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Community-acquired pneumonia (CAP) / Reading and Sharing

Community-acquired pneumonia (CAP) is an infection that begins outside the hospital or is diagnosed within 48 hours after admission to the hospital in a person who has not resided in a long-term care facility for 14 days or more before admission (Grossman, & Porth, 2014). As according to Ferri (2017), the incidence of community-acquired pneumonia (CAP) is 1 in 100 persons. CAP is the most common infectious cause of death in the U.S. (p. 983).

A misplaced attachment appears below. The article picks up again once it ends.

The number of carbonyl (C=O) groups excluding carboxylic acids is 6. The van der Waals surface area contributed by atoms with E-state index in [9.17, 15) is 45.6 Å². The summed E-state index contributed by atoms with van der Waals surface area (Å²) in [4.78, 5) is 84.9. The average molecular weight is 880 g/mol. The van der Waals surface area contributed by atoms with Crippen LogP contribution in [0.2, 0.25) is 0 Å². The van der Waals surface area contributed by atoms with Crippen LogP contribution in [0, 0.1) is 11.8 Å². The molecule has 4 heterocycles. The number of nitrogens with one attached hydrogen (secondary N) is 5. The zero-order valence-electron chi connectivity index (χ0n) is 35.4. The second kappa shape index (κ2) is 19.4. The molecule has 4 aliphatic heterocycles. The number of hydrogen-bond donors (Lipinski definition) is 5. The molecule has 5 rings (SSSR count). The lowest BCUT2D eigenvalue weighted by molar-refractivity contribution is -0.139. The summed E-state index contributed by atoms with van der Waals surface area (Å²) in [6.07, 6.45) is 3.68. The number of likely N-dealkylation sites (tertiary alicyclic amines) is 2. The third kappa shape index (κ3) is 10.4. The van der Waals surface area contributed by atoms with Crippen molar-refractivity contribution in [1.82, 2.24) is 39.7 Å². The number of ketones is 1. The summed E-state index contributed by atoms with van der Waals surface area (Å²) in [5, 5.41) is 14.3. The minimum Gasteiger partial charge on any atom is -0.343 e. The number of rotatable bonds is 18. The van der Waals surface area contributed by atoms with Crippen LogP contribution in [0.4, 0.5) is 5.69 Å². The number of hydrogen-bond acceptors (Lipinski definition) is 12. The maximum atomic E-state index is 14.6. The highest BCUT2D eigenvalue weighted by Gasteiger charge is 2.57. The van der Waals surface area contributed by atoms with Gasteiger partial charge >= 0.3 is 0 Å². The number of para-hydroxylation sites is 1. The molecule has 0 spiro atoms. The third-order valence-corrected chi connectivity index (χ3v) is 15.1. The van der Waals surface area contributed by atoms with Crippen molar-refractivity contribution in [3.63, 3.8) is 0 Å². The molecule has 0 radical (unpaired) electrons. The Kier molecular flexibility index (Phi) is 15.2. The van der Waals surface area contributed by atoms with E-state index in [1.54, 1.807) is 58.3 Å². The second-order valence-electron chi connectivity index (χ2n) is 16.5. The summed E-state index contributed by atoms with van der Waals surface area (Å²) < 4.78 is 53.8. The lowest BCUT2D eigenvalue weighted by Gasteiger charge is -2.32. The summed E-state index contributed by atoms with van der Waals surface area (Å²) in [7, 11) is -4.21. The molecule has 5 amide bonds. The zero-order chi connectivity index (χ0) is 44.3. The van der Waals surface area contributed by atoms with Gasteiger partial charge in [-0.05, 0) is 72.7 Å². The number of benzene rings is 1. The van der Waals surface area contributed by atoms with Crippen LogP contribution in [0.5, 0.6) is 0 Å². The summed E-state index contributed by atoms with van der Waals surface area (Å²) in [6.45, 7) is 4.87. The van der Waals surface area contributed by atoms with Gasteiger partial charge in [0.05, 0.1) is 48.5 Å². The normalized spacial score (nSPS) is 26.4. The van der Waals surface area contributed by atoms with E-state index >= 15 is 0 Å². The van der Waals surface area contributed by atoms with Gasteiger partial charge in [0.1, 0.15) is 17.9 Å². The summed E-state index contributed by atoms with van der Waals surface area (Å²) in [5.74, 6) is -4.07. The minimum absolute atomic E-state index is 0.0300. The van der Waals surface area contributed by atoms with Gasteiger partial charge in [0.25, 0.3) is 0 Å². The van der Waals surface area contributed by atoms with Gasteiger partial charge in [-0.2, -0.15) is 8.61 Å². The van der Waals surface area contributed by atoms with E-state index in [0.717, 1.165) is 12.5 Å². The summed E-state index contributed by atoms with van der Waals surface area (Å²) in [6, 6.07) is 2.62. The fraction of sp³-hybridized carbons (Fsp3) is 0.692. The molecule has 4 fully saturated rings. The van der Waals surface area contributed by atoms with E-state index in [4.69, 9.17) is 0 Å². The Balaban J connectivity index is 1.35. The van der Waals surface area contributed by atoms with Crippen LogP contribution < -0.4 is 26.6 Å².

The most common cause of infection is S. pneumoniae. Other common pathogens include H. influenza, S. aureus, and gram-negative bacilli. Less common agents are Mycoplasma pneumoniae, Legionella, Chlamydia species, and viruses, sometimes called atypical agents. Common viral causes of CAP include the influenza virus, RSV, adenovirus, and parainfluenza virus (Grossman, & Porth, 2014).

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